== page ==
Pagination within a single article

  1. Background
  2. Page breaks & titles
  3. Page display and links
  4. Navigation, conditionals, & search
  5. Full plugin help text


In Textpattern (hereafter Txp) an article is a single page. Period, definitively, no ifs, ands, or buts. Txp offers lots of useful ways of listing and cross-linking those articles, but only as distinct single-page documents. There’s no built-in way to create a unified multiple-page document and have it behave as such all across Txp. That’s as true on the admin side as it is on the public side.

Txp is of course easy to customise through its excellent plugin system. I’m sure there are other content management systems with native support for multi-page documents, but as a Txp user since its initial release my first instinct is to find a way to bend it to my needs than to seek out and learn a new system. That is, if not too much bending is required.

A bridge too far

Not that I am categorically opposed to heavy mods. Multidoc, my previous attempt to address this problem, stretches Txp pretty far. It allows you to construct documents with any number of pages and any level of structural depth, and on the public side it is mostly transparent. The admin side is a bit of a mess, though, especially in that the pages of a Multidoc document can end up scattered all through the default Txp article admin panel. This could be polished up, but would involve a lot more work than I intend to put into it at this point. For a plugin, it is a massive piece of code, making little use of core Txp classes and functions. As useful as I think Multidoc is (and I still use it), I have to admit that fundamentally it works over and against Txp rather than with it, and I am no longer interested in that approach.

A new approach

Multidoc came about the way it did because I started with a quite specific goal—enable complex document structure in Txp—and then relentlessly pounded this square peg into the round hole that is Txp. My new plugin, soo_page_break (which powers this document) was the outcome of a different thought process.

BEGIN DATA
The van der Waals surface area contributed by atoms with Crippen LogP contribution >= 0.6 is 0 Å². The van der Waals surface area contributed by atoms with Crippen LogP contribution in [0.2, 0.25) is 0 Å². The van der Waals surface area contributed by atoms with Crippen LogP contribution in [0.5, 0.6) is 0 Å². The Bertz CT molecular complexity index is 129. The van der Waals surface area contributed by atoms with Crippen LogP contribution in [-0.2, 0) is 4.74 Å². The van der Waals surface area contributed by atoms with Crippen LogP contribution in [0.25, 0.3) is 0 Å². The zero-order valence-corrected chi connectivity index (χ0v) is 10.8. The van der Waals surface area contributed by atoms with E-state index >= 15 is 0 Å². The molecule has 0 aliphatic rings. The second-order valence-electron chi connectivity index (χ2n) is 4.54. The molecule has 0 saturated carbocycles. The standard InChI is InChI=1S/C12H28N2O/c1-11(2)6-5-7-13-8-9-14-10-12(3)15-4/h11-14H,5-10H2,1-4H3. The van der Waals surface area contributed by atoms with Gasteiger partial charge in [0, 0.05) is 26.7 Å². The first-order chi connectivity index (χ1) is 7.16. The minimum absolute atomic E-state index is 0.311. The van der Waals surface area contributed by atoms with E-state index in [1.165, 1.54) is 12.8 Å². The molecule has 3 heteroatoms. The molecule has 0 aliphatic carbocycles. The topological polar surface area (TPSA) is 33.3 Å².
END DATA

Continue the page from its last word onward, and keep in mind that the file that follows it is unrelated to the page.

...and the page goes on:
Instead of an ambitious and detailed goal, I started with a modest and general goal: achieve some kind of article pagination, however simple. Then, instead of letting that goal drive development, I set parallel goals of relying on Txp native code wherever possible, while making the plugin behave as unobtrusively as possible. This was not just to keep the code small and easy to maintain, but more importantly to make the plugin feel like a natural and modest extension of core Txp behaviour. The resulting process was a back and forth between both ends of the problem: on the Txp side, consider not just what can be done, but what can be done elegantly. On the plugin side, have a flexible concept and let it evolve along with the code.

Plugin or core feature?

Having recently peered behind the Txp curtain after a few years of neglect, I was delighted to discover a still-active project, one moving in a very positive direction. The simple expedient of moving the project to GitHub has made development much more transparent and easy to contribute to. Scanning the issues queue I noticed an old plea for paged articles, and this got me thinking about how this might work as a core feature vs. a plugin.

And I think this really is doable as a core feature. But I decided to start with a plugin anyway. It’s a proof-of-concept for a new feature, but if that doesn’t make the grade it will remain available as a plugin. And in general it’s much easier to work out ideas in a plugin. Changes to core should not be made lightly, and a lot of careful consideration goes into details of where things go and how they work, even what they’re named.

Posted 2017-03-09 (last modified 2017-03-10)

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